I use photography to show something about where I’ve been or people whom I’ve met. As well as trying to see the beauty in a scene or situation, I’m also trying to convey ideas and feelings. My photography is about me and what I do, who I meet and where I go. All my photography tries to contemporary and creative. I’m resistant to being fitted in to a taxonomy by categorisation such as “travel” or “conceptual” or “nature”. All image-making is political simply by the act of selection and hence exclusion but I am not campaigning for any particular point of view, except to try to see the positives and to live life to the full.
I use 645, 35mm and DX formats plus a handy little digital compact that shoots RAW files. I’ve experimented with non-lens photography - do ask!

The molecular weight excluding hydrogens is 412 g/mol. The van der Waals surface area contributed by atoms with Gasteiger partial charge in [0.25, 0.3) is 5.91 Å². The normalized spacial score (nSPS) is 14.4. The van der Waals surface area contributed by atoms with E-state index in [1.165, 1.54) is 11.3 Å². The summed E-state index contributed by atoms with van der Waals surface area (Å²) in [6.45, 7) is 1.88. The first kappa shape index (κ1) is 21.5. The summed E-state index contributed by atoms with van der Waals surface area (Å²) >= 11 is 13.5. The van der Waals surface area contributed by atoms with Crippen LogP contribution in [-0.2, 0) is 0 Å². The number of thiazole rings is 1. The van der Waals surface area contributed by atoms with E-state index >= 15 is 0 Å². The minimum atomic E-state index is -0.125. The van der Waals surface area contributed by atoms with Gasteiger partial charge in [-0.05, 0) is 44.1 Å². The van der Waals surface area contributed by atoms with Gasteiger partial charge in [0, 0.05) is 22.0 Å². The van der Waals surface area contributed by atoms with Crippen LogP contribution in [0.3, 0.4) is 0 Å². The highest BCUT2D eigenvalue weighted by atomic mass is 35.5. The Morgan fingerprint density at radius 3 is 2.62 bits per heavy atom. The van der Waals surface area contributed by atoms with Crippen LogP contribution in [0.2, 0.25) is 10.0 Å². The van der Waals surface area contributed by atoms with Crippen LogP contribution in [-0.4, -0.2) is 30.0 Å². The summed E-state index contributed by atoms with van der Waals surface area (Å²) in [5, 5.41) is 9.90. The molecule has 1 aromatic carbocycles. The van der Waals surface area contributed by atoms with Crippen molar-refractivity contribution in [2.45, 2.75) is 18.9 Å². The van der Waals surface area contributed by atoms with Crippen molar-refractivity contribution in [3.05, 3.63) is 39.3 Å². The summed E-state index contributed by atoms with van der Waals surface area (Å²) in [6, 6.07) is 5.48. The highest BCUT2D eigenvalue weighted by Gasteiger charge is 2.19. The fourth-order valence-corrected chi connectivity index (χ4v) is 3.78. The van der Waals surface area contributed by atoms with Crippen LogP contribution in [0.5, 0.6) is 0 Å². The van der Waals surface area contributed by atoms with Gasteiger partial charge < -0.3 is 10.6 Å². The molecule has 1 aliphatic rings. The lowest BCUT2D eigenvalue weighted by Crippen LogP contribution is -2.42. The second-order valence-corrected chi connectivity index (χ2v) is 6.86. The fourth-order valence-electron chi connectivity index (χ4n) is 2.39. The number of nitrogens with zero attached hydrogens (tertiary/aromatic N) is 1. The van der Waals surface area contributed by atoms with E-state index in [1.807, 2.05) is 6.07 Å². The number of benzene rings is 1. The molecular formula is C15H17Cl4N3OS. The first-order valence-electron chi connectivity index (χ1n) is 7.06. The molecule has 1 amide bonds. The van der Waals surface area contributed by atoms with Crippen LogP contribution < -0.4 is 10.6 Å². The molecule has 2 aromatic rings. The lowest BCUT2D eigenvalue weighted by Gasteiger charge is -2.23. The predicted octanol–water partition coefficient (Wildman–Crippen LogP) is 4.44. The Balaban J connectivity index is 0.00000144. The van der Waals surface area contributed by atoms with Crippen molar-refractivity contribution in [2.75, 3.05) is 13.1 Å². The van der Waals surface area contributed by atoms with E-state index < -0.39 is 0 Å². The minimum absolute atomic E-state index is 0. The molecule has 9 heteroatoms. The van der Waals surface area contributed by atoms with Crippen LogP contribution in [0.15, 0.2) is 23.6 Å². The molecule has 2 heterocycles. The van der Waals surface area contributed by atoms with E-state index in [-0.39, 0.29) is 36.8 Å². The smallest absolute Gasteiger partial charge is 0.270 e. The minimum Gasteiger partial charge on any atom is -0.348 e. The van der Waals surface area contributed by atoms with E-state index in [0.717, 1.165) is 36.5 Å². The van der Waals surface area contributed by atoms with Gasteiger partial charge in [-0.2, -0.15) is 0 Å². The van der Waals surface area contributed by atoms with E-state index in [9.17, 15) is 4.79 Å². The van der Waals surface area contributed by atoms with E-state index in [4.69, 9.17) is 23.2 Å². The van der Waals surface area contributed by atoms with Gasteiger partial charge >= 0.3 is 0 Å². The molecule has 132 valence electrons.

I first worked in a monochrome/silver wet darkroom at age 7, helping my Father with scientific prints; I’ve used colour negative materials since age 21 and digital since 2005. I use Photoshop (Adobe) and Photopaint (Corel).
Three photos to show Marseille’s community, architecture and street art. Of course there’s much more to Marseille than this but these are key themes.
Now back in London and having asked others for their comments, I am interested to see for myself how those photos look from a UK perspective and also judge how much I have achieved my aim to represent how I feel about Marseillle in just three photos. And explaining what I mean by them is a useful rigour. I’m particularly trying to show how I feel about modern Marseille and to get away from tourist or cinematic stereotypes.
This is the empty space which used to be the Earls Court Exhibition Centre. The site has been cleared but the development has halted, apparently due to planning challenges and commercial uncertainty. So no longer the big shows nor the music performances. I remember hearing here in 1980 Roger Waters’ lyrics for The Wall: “What shall we use to fill the empty spaces”; maybe Pink Floyd could play here again to fill the empty site?